Is the question misleading or stated wrongly? Is the best response simply to speak about God's foreknowledge of those whom would say "yes" to His grace?
A - Thanks for the question. Predestination is a topic that doesn't enter into the consciousness of most Catholics today, so I am not surprised that you are struggling to find an answer. Let me see if I can help.
What most Catholics don't realize is that the Catholic Church teaches the doctrine of predestination, but does so in a different way than those in Calvin's Reformed tradition.
Here is what the Catholic Church teaches:
- Man has free will. That is, we are completely free to choose good or bad, sin or virtue, salvation or damnation.
- Grace is a free gift given and a free gift received. Man must say yes to the grace and live it out. Grace is not forced on us to make us do something.
- Jesus wills that "all be saved" 2 Timothy 2:4. But, he allows for someone to choose to say yes or no to his offer.
- God predestines nobody to hell. They choose it themselves.
- God is completely sovereign.
God wants us all to be saved and yet some choose not to accept this invitation. Ultimately, there are several different theological answers that have arisen in order to try and figure it all out.
The Catholic Church allows for several answers, because we ultimately don't know for sure.
Ludwig Ott's Fundamentals of Catholic Dogma answers this question best. Here is a snip from his book:
1) GOD, BY HIS ETERNAL RESOLVE OF WILL, HAS PREDETERMINED CERTAIN MEN TO ETERNAL BLESSEDNESS (De fide)Dave Armstrong has a bit more from the book, but if you want to know all of the basis of this teaching, Ott does a good job with it, so I recommend you get it.
[ De fide = "of faith" - dogmas are absolutely binding on all Catholics]
This doctrine is proposed by the Ordinary and General Teaching of the Church as a truth of Revelation. The doctrinal definitions of the Council of Trent presuppose it . . . The reality of Predestination is clearly attested to in Rom 8:29 et seq: . . . cf. Mt 25:34, Jn 10:27 et seq., Acts 13:48, Eph 1:4 et seq. . . . Predestination is a part of the Eternal Divine Plan of Providence.
2) BASIS OF PREDESTINATION
a) The Problem
The main difficulty . . . lies in the question whether God's eternal resolve of Predestination has been taken with or without consideration of the merits of the man (postorante praevisa merita).
Only incomplete Predestination to grace is independent of every merit (ante praevisa merita), as the first grace cannot be merited. In the same way, complete Predestination to grace and glory conjointly is independent of every merit, as the first grace cannot be merited, and the consequent graces, as well as the merits acquired with these graces and their reward, depend like the links of a chain, on the first grace . . .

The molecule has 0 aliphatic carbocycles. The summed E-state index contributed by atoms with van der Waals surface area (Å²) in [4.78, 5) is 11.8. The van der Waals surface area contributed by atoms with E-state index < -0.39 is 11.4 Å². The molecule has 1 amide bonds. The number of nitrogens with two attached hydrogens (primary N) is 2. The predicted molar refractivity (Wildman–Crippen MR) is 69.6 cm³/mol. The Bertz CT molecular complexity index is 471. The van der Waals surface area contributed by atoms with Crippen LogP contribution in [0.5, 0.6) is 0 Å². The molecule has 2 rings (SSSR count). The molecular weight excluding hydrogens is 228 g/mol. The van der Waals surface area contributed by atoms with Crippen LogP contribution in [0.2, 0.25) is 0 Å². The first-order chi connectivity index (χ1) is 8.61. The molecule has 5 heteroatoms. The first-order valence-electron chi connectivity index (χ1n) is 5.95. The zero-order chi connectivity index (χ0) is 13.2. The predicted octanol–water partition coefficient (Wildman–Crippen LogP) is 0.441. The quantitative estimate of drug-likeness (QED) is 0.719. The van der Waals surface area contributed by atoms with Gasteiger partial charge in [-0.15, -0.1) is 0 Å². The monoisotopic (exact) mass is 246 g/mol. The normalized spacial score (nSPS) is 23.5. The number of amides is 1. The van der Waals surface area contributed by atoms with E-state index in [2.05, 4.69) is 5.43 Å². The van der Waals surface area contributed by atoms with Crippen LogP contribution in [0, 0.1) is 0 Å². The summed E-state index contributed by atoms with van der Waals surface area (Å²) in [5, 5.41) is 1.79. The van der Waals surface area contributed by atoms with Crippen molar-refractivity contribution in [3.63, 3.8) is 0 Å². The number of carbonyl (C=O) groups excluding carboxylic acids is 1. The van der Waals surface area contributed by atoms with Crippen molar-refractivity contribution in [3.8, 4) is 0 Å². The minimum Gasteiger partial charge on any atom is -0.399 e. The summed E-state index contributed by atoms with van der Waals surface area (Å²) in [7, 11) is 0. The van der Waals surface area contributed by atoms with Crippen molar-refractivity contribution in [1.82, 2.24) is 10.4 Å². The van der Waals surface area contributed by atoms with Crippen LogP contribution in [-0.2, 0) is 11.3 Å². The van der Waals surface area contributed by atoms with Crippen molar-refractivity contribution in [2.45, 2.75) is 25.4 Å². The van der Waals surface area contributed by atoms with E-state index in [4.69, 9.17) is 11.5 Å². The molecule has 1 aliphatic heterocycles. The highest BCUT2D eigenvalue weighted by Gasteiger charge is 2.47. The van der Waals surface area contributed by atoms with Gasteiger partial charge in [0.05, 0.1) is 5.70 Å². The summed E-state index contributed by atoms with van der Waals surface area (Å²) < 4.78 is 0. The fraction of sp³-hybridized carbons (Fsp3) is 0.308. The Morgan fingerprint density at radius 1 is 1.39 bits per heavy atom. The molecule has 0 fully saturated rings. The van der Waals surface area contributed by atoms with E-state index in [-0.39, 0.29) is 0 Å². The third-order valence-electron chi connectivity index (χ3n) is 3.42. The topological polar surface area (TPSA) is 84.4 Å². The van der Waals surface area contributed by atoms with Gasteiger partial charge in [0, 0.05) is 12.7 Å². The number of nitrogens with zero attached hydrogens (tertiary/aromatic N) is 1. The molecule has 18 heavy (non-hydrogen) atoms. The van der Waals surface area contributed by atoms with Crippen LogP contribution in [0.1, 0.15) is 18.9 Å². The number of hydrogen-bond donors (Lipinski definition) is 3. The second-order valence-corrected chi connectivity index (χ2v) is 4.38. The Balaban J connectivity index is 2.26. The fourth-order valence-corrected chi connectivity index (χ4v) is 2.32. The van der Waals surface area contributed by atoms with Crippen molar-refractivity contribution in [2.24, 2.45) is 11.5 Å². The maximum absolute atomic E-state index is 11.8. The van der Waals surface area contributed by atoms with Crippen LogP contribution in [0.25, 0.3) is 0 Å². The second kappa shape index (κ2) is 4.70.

b) Attempts at Solution
The Thomists, the Augustinians, the majority of the Scotists and also individual older Molinists (Suarez, St. Bellarmine) teach an absolute Predestination (ad gloriam tantum), therefore ante praevisa merita. According to them, God freely resolves from all Eternity, without consideration of the merits of man's grace, to call certain men to beatification and therefore to bestow on them graces which will infallibly secure the execution of the Divine Decree (ordo intentionis). In time God first gives to the predestined effective graces and then eternal bliss as a reward for the merits which flow from their free cooperation with grace (ordo executionis). The ordo intentionis and the ordo executionis are in inverse relation to each other (glory-grace; grace-glory).
Most of the Molinists, and also St. Francis de Sales (+1622), teach a conditioned Predestination (ad gloriam tantum), that is, postand propter praevisa merita. According to them, God by His scientia media, sees beforehand how men would freely react to various orders of grace. In the light of this knowledge He chooses, according to His free pleasure a fixed and definite order of grace. Now by His scientia visionis, He knows infallibly in advance what use the individual man will make of the grace bestowed on him. He elects for eternal bliss those who by virtue of their foreseen merits perseveringly cooperate with grace, while He determines for eternal punishment of hell, those who, on account of their foreseen demerits, deny their cooperation. The ordo intentionis and the ordo executionis coincide (grace-glory; grace-glory).
Both attempts at explanation are ecclesiastically permissible. The scriptural proofs are not decisive for either side. The Thomists quote above all passages from the Letter to the Romans, in which the Divine factor in salvation is brought strongly to the foreground (Rom 8:29; 9:11-13, 9:20 et seq.) . . . The Molinists invoke the passages which attest the universality of the Divine desire for salvation, especially 1 Tim 2:4, as well as the sentence to be pronounced by the Judge of the World (Mt 25:34-36), in which the works of mercy are given as ground for the acceptance into the Heavenly Kingdom. But that these are also the basis for the 'preparation' for the Kingdom, that is, for the eternal resolve of Predestination, cannot be definitely proved from them . . .
While the pre-Augustinian tradition is in favour of the Molinistic explanation, St. Augustine, at least in his later writings, is more in favour of the Thomistic explanation. The Thomist view emphasizes God's universal causality while the other view stresses the universality of the Divine salvific will, man's freedom and his cooperation in his salvation. The difficulties remaining on both sides prove that Predestination even for reason enlightened by faith, is an unfathomable mystery (Rom 11:33 ff.).
I hope this helps.